Four of James' sons;
Moses became known as
The Four Brothers
and further established the family's mercantile wealth and power,
Brown & Company). The firm was later joined by George Benson
(Brown and Benson). The Brown family
was one of the most successful merchant families in the history of Rhode Island
and certainly one of the wealthiest.
Although the Brown family fortunes began with
their shipping empire, by the 1830's the family's shipping interests were
minimal and most of their enterprises were centered around the booming Rhode
Island and New England textile industry. The Brown family owned textile mills
throughout Rhode Island and New England and in addition were owners and
operators of several machine and tool companies.
Jr. was born on April 4, 1769 in Providence, Rhode island. He
was a graduate of Brown University. Nicholas and
Poynton Ives, (his sister's husband) founded the firm of
and Ives. For over forty years the firm of Brown
and Ives was one of the leading mercantile firms in the country
and it's name was known throughout the world. Nicholas died on September 27,
1841 and at the time this letter was sent the firm was being run by his son,
Brown remained in the slave trade into the early 1800s. In 1797
the Providence Abolition Society, of which both Moses and Obadiah Brown were
members, brought suit against brother John under the new 1794 Federal
anti-slavery law, which prohibited any ships that transported slaves from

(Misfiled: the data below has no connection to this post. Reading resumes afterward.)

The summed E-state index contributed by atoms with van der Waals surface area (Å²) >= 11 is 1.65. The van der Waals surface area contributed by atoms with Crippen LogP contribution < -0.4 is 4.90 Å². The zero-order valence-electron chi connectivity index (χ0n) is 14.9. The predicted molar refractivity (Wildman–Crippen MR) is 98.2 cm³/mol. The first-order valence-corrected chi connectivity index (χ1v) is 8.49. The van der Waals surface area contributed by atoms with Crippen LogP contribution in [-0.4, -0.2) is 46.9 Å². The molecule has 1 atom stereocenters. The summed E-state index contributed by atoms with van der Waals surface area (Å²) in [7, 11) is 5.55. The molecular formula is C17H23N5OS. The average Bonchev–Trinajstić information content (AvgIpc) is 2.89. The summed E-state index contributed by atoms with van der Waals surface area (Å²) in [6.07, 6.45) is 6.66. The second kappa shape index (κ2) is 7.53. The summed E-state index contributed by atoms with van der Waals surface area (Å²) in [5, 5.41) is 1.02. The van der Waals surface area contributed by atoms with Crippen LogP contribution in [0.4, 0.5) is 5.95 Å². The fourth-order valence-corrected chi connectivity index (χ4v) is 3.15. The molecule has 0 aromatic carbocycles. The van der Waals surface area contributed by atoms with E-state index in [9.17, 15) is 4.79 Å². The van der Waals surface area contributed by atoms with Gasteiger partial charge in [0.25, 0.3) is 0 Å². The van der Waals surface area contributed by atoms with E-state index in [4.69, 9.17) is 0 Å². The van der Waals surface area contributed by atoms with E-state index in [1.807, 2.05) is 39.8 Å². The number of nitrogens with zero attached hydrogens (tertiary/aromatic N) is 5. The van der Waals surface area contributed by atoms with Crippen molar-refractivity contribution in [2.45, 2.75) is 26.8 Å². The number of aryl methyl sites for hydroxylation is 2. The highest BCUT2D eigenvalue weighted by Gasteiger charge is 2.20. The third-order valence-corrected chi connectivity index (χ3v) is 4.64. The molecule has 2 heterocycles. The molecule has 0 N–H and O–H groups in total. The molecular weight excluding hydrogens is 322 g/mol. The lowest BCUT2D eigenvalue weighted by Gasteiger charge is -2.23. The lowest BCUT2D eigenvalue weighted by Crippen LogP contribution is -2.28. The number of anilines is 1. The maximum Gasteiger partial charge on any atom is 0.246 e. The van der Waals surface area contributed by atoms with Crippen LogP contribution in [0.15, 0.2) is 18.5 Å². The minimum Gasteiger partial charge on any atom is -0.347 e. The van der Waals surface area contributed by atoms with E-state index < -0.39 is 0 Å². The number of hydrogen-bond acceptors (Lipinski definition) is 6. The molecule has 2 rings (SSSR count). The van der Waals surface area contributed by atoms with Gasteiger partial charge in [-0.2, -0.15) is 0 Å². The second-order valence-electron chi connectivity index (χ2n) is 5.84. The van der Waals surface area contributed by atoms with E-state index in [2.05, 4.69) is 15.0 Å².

outfitting in American ports. The vessel in question was condemned, however
John escaped unscathed and even received compensation for his loss. He later
stated that, "The people in general are
against this wicked and abominable combination,"
(referring to the Abolition Society).
became a Quaker and denounced anything to do with the slave trade. He also was
instrumental in the early success of the textile industry, having supplied the
funding for Samuel Slater's first Water
Powered Textile Mill in Pawtucket in 1793.
Jr. also refused to have anything to do with, or become involved
in the slave trade.
In 1796 Nicholas and Thomas began
construction of a second large ship to use in the Far Eastern Trade, (their
first was the John Jay). The ship was
named Ann & Hope after the
partner's two wives and was one of the fastest vessels of her time. The
original Ann & Hope wrecked off
Montauk Point in 1806 and the partners built a second ship of the same name
launched in 1807. The second Ann & Hope
was engaged in the Far Eastern Trade until at least 1838.
In 1886 the largest textile mill of it's time
was built in Lonsdale, Rhode Island and was also named after the wives of the
original Brown & Ives partners. The Ann & Hope Mills
was in operation until 1930.
In 1953 the first discount department store
in the country, Ann & Hope of
Rhode Island opened for business.